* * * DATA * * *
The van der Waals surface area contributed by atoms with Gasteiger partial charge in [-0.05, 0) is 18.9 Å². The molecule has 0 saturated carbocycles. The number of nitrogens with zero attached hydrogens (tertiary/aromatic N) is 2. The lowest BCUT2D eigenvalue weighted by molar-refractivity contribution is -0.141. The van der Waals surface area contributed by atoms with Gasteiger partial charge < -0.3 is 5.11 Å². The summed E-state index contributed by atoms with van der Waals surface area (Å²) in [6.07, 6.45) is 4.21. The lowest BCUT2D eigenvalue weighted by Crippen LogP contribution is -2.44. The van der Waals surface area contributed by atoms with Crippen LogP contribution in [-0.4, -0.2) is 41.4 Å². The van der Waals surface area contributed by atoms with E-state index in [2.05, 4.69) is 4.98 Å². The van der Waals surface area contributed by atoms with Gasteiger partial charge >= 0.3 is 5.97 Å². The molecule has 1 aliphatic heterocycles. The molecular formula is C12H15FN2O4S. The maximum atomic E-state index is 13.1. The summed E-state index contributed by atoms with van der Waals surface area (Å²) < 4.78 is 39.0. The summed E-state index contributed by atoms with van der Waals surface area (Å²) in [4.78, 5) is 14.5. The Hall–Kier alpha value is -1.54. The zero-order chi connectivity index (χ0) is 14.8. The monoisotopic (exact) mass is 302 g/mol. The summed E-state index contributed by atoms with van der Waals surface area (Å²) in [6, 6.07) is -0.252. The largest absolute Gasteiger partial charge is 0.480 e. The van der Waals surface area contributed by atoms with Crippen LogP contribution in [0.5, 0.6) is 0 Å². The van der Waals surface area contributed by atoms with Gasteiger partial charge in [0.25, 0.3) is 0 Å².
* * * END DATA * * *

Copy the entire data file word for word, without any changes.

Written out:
The van der Waals surface area contributed by atoms with Gasteiger partial charge in [-0.05, 0) is 18.9 Å². The molecule has 0 saturated carbocycles. The number of nitrogens with zero attached hydrogens (tertiary/aromatic N) is 2. The lowest BCUT2D eigenvalue weighted by molar-refractivity contribution is -0.141. The van der Waals surface area contributed by atoms with Gasteiger partial charge < -0.3 is 5.11 Å². The summed E-state index contributed by atoms with van der Waals surface area (Å²) in [6.07, 6.45) is 4.21. The lowest BCUT2D eigenvalue weighted by Crippen LogP contribution is -2.44. The van der Waals surface area contributed by atoms with Crippen LogP contribution in [-0.4, -0.2) is 41.4 Å². The van der Waals surface area contributed by atoms with E-state index in [2.05, 4.69) is 4.98 Å². The van der Waals surface area contributed by atoms with Gasteiger partial charge >= 0.3 is 5.97 Å². The molecule has 1 aliphatic heterocycles. The molecular formula is C12H15FN2O4S. The maximum atomic E-state index is 13.1. The summed E-state index contributed by atoms with van der Waals surface area (Å²) < 4.78 is 39.0. The summed E-state index contributed by atoms with van der Waals surface area (Å²) in [4.78, 5) is 14.5. The Hall–Kier alpha value is -1.54. The zero-order chi connectivity index (χ0) is 14.8. The monoisotopic (exact) mass is 302 g/mol. The summed E-state index contributed by atoms with van der Waals surface area (Å²) in [6, 6.07) is -0.252. The largest absolute Gasteiger partial charge is 0.480 e. The van der Waals surface area contributed by atoms with Crippen LogP contribution in [0.5, 0.6) is 0 Å². The van der Waals surface area contributed by atoms with Gasteiger partial charge in [0.25, 0.3) is 0 Å².